Working with repositories

In this article we are going to be looking at how to:

  • Turn a normal folder into a Git repository

  • Add files to the repository, add them to the Git index and commit the changes


We will be using the command line and Ubuntu Linux to learn these techniques, you may prefer to use a GUI and other operating system but as there are so many options, and as learning the command line is harder, and thus makes us feel smarter, we will stick with the programmer’s friend.

Let’s leap in before we change our minds.


Turn a normal folder into a Git repository

  • Create a new folder called git-tutorial – This is going to be your first repository

  • Open up the Terminal or Command Line

  • Navigate to your new folder – In linux, if you have created your folder in your home folder, simply type in cd git-tutorial (cd is the command to change directory)

Change directory
  • Now you are in the correct folder, type git init – short for initialise, it tells Git that you want to turn the folder into a repository

Initialise a Git repository
  •  Git will now tell you that you have initialised an empty repository, go open the folder you created and take a look, you will see that Git has created a folder called .git (it’s a hidden folder so make sure you have turned on ‘Show hidden folders’)

  • Take a moment to explore this hidden .git folder, this is where Git will hide all its magic

View empty Git directory


Add files to your repository

Adding a file (or multiple files) to our new repository is a three step process:

  1. Add the file/s to the folder

  2. Tell Git the files are there (this adds them to Git’s index of files)

  3. Tell Git you want to commit the changes permanently


Add the file/s to the folder

This is the bit you already know, just put the file, files or folder into your new repository folder. Now you have your new file, plus the .git folder as seen in the screenshot.

File added to repository folder

 Tell Git the files are in the folder (this adds them to Git’s index of files)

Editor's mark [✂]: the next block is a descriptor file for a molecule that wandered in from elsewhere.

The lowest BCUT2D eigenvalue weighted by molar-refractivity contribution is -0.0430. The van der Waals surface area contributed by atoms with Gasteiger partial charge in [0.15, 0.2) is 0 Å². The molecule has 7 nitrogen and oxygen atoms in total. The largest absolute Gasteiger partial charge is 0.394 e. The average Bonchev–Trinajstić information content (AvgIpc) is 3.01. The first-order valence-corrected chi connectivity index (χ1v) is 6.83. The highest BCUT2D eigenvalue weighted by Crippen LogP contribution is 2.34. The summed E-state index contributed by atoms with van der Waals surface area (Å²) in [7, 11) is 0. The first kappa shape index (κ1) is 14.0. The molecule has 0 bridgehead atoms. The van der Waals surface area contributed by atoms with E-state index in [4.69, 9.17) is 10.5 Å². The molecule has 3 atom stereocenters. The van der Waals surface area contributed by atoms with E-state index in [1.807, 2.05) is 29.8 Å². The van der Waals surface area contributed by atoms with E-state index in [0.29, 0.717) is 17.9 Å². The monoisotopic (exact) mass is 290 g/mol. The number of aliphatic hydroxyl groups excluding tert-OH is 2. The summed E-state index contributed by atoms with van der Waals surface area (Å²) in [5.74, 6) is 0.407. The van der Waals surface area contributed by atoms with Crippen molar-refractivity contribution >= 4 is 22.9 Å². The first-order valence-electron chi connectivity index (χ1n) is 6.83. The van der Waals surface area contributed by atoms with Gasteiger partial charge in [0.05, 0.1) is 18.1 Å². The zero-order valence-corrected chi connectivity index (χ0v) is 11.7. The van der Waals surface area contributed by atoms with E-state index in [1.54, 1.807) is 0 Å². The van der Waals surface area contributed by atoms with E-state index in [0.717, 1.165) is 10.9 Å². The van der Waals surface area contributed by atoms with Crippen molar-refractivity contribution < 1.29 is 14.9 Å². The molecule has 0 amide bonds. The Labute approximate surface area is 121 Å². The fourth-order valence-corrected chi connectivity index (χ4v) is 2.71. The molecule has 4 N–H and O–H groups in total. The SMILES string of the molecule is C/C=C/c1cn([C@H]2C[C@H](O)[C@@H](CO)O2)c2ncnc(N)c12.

• Now we are back to the command line, make sure you are in the git repository folder, use cd git-tutorial like we did before to change to the correct directory.
  • There are two ways to add files, either by 1. telling Git there are a bunch of files, so add them all, or 2. by specifying each individual file:
  1. git add . (Don’t forget the space and . After the word ‘add’)
  2. Git add filename (You can add multiple files in a row i.e. filename1 filename2 etc
File added to index

 Tell Git you want to commit the changes permanently

  • You have added the new files to the Git index, now Git needs to know if you are really committed to these changes, that’s right, Git has no faith in you, so let’s show it our commitment in the only way Git respects, with a command!

    • Enter git commit to show Git you’re no flake

Git commit command


  • Git wants you to make another declaration of your commitment to these changes, it now asks you to add a comment explaining what you have done to the log. You can write anything you like here, but the more descriptive it is the better.

Git commit comment

Look at the above screenshot, you can see that the first line is my comment explaining the changes I made. Git goes on to explain that the changes are saved on the master branch (more on this later) and tells us which file has been added or changed.


You have to do this every time you make a change

So once you have set up your repository it will chug along quite happily, but if you make a change you must add it to the index and then commit it every time!


What did I just read?

  • A Git repository is just a normal folder

  • The git init command turns a folder into a repository

  • To add a file to the folder, just drag it in or save it there

  • Files must be added to the index, do it individually or all at once with git add . Or git add filename1 filename2

  • To commit to these changes use the git commit command

  • Every commit must have a comment in the log, make it descriptive!

  • Every change you make to your repository must be added to the index and committed every time, or it isn't actually in the repository


git init
git add .
git commit